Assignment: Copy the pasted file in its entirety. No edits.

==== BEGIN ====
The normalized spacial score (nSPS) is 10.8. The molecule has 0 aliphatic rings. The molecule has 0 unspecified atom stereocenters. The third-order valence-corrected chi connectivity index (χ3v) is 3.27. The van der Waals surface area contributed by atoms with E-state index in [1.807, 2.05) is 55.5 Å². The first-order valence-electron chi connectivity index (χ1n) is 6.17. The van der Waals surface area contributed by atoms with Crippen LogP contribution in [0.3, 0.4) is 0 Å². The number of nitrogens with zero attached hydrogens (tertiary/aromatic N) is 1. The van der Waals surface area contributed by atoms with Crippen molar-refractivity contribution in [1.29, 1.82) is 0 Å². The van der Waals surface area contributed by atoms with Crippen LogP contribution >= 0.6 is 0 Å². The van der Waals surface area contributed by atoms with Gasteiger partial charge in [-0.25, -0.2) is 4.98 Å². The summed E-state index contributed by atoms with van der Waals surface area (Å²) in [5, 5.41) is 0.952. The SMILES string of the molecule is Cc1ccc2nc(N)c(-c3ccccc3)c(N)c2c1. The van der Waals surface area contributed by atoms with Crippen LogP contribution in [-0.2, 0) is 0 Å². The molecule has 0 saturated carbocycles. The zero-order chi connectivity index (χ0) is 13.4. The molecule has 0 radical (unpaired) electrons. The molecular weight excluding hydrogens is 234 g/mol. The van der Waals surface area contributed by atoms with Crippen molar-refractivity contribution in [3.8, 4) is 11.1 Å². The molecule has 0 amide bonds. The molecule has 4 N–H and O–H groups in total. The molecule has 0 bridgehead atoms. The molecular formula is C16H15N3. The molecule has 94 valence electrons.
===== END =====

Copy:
The normalized spacial score (nSPS) is 10.8. The molecule has 0 aliphatic rings. The molecule has 0 unspecified atom stereocenters. The third-order valence-corrected chi connectivity index (χ3v) is 3.27. The van der Waals surface area contributed by atoms with E-state index in [1.807, 2.05) is 55.5 Å². The first-order valence-electron chi connectivity index (χ1n) is 6.17. The van der Waals surface area contributed by atoms with Crippen LogP contribution in [0.3, 0.4) is 0 Å². The number of nitrogens with zero attached hydrogens (tertiary/aromatic N) is 1. The van der Waals surface area contributed by atoms with Crippen molar-refractivity contribution in [1.29, 1.82) is 0 Å². The van der Waals surface area contributed by atoms with Crippen LogP contribution >= 0.6 is 0 Å². The van der Waals surface area contributed by atoms with Gasteiger partial charge in [-0.25, -0.2) is 4.98 Å². The summed E-state index contributed by atoms with van der Waals surface area (Å²) in [5, 5.41) is 0.952. The SMILES string of the molecule is Cc1ccc2nc(N)c(-c3ccccc3)c(N)c2c1. The van der Waals surface area contributed by atoms with Crippen LogP contribution in [-0.2, 0) is 0 Å². The molecule has 0 saturated carbocycles. The zero-order chi connectivity index (χ0) is 13.4. The molecule has 0 radical (unpaired) electrons. The molecular weight excluding hydrogens is 234 g/mol. The van der Waals surface area contributed by atoms with Crippen molar-refractivity contribution in [3.8, 4) is 11.1 Å². The molecule has 0 amide bonds. The molecule has 4 N–H and O–H groups in total. The molecule has 0 bridgehead atoms. The molecular formula is C16H15N3. The molecule has 94 valence electrons.